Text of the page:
By:Â Christopher M. MacNeilÂ
Date: August 31, 1985
Source:Â Kokomo Tribune
The mother of a local 13-year-old AIDS patient who has been barred from attending classes at Western Middle School today accused the school administration of “running around a problem they thought they wouldn’t have to deal with”
Jeanne E. White, whose son, Ryan, was diagnosed with the usually fatal virus in December, said she thinks Western administrators “hoped Ryan would be sicker than he is now so that they wouldn’t have to deal with him at school.”
Tuesday Western Superintendent James O. Smith announced that Ryan, an incoming seventh-grader, would not be allowed in school because he has acquired immune deficiency syndrome, the lethal virus that renders the body’s disease-fighting ability powerless.
However, an intern set of guidelines released Tuesday by the state Board of Health recommended that school-age AIDS patients who feel well enough should be in school.’
“But any person with AIDS is going to be sick an awful lot and there will be plenty of times when it might be rather difficult administrative problem,” said Dr. James Barrett, director of the state board’s communicable disease division.
Meanwhile, the public nurse for the Howards County Board of Health this morning did not confirm nor deny a reported claim by Smith that his decision to ban Ryan from the classroom is backed by the health department.
“We did not receive the (state’s) guidelines until yesterday (Tuesday). They’re under advisement by us, and as such we can’t make any further comment,” said Nancy Mickelson.
She did say, however, that courses of action taken by corporations in dealing with AIDS children are “school decisions.”
It was Ryan’s case that prompted the state to prescribe the guidelines, according to a state health official.
Of the 45 confirmed AIDS patients statewide – three Howard County – Ryan is believed to be the only one of school age.
Two other Howard County residents are among the 29 AIDS deaths in Indiana.
Ryan said this morning he feels “real fine” physically and stressed he is still passing his Kokomo Tribune paper route. He stressed even more he is “upset” with Smith’s decision not to allow him in school.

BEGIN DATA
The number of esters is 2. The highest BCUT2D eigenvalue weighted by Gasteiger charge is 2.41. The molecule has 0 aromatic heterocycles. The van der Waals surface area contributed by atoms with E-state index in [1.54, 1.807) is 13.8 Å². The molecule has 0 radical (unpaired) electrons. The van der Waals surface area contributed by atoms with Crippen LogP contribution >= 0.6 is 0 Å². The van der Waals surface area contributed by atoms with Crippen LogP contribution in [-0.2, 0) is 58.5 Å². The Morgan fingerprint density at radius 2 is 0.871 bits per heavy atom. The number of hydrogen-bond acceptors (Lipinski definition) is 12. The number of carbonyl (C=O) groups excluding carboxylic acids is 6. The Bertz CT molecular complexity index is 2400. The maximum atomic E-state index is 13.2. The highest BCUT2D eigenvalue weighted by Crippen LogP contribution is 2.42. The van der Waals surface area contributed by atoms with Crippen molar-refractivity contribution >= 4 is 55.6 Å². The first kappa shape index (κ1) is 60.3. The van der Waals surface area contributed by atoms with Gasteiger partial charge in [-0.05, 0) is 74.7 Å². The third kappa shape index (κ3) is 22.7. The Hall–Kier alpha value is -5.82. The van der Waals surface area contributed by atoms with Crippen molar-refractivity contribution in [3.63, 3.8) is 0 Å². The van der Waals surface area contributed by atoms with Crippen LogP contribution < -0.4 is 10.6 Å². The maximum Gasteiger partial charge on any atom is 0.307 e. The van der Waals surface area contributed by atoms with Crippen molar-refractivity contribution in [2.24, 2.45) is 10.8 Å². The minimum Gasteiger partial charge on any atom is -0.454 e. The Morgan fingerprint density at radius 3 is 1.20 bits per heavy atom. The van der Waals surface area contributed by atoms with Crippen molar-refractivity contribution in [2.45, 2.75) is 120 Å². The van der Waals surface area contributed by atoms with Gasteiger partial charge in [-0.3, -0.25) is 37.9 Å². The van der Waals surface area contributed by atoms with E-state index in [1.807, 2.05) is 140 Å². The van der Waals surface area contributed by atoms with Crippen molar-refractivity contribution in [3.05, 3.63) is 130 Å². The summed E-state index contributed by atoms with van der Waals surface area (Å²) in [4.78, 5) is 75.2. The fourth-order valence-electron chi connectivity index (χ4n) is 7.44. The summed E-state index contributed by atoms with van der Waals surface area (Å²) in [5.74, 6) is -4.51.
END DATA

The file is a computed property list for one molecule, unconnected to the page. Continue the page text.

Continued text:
“I want to go back,” Ryan said.
Smith did not return any calls to the Tribune today. But he said in a published report that he based his decision on the “unknowns and uncertainties (about AIDS)” and “the inherent fear that would generate among classmates.
“We are obligated to provide an education for the child,” Smith added, explaining Ryan “will have to receive instruction at home.”
“But we are also in the habit of keeping kids out who have communicable diseases,” he said.
AIDS researchers say the disease is spread by sexual contact – mainly among homosexual and bisexual men – and by intravenous drugs users and through blood transfusions.
Ryan suffers from hemophilia, a condition that prevents blood from clotting normally, and is suspected of acquiring AIDS though a tainted blood product.
The virus has been fatal in almost half of the near 12,000 confirmed cases nationwide.
White did not discount Smith’s suggestion that Ryan receive at home education but said, “I think he needs to be with children his own age. I think they’re (school administrators) robbing him” by not allowing Ryan in school.
White added she tried “to be sympathetic” with the school corporation. But the administration’s decision is another in several personal, financial and legal problems that White said she has encountered since Ryan was diagnosed.
Asked if she might explore possible legal action against the school system, White said, “Legal action? I don’t know. We’ve been through so much already… that I think I’ll let it set awhile.”